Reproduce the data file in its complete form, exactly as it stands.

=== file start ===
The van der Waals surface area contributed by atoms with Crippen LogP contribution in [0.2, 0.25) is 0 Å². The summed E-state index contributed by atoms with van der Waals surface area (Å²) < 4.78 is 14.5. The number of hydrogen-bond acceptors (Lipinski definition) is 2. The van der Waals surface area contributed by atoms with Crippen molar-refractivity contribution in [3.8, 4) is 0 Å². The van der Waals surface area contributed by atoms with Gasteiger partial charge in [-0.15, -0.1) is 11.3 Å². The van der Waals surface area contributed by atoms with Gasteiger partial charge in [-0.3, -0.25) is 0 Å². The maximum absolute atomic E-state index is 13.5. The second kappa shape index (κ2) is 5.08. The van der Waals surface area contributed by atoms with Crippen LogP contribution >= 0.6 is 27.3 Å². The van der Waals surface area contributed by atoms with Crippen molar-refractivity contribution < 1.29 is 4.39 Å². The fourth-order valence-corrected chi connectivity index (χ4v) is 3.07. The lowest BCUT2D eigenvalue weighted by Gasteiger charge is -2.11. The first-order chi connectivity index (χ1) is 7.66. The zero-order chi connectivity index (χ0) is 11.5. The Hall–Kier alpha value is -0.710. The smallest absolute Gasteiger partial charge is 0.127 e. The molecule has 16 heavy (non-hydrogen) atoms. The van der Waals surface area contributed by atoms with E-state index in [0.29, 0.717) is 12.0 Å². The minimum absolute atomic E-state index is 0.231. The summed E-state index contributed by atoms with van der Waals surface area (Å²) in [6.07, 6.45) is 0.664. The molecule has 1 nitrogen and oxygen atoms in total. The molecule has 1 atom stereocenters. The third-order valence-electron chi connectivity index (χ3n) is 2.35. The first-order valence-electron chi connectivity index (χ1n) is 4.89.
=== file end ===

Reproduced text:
The van der Waals surface area contributed by atoms with Crippen LogP contribution in [0.2, 0.25) is 0 Å². The summed E-state index contributed by atoms with van der Waals surface area (Å²) < 4.78 is 14.5. The number of hydrogen-bond acceptors (Lipinski definition) is 2. The van der Waals surface area contributed by atoms with Crippen molar-refractivity contribution in [3.8, 4) is 0 Å². The van der Waals surface area contributed by atoms with Gasteiger partial charge in [-0.15, -0.1) is 11.3 Å². The van der Waals surface area contributed by atoms with Gasteiger partial charge in [-0.3, -0.25) is 0 Å². The maximum absolute atomic E-state index is 13.5. The second kappa shape index (κ2) is 5.08. The van der Waals surface area contributed by atoms with Crippen LogP contribution >= 0.6 is 27.3 Å². The van der Waals surface area contributed by atoms with Crippen molar-refractivity contribution < 1.29 is 4.39 Å². The fourth-order valence-corrected chi connectivity index (χ4v) is 3.07. The lowest BCUT2D eigenvalue weighted by Gasteiger charge is -2.11. The first-order chi connectivity index (χ1) is 7.66. The zero-order chi connectivity index (χ0) is 11.5. The Hall–Kier alpha value is -0.710. The smallest absolute Gasteiger partial charge is 0.127 e. The molecule has 16 heavy (non-hydrogen) atoms. The van der Waals surface area contributed by atoms with E-state index in [0.29, 0.717) is 12.0 Å². The minimum absolute atomic E-state index is 0.231. The summed E-state index contributed by atoms with van der Waals surface area (Å²) in [6.07, 6.45) is 0.664. The molecule has 1 nitrogen and oxygen atoms in total. The molecule has 1 atom stereocenters. The third-order valence-electron chi connectivity index (χ3n) is 2.35. The first-order valence-electron chi connectivity index (χ1n) is 4.89.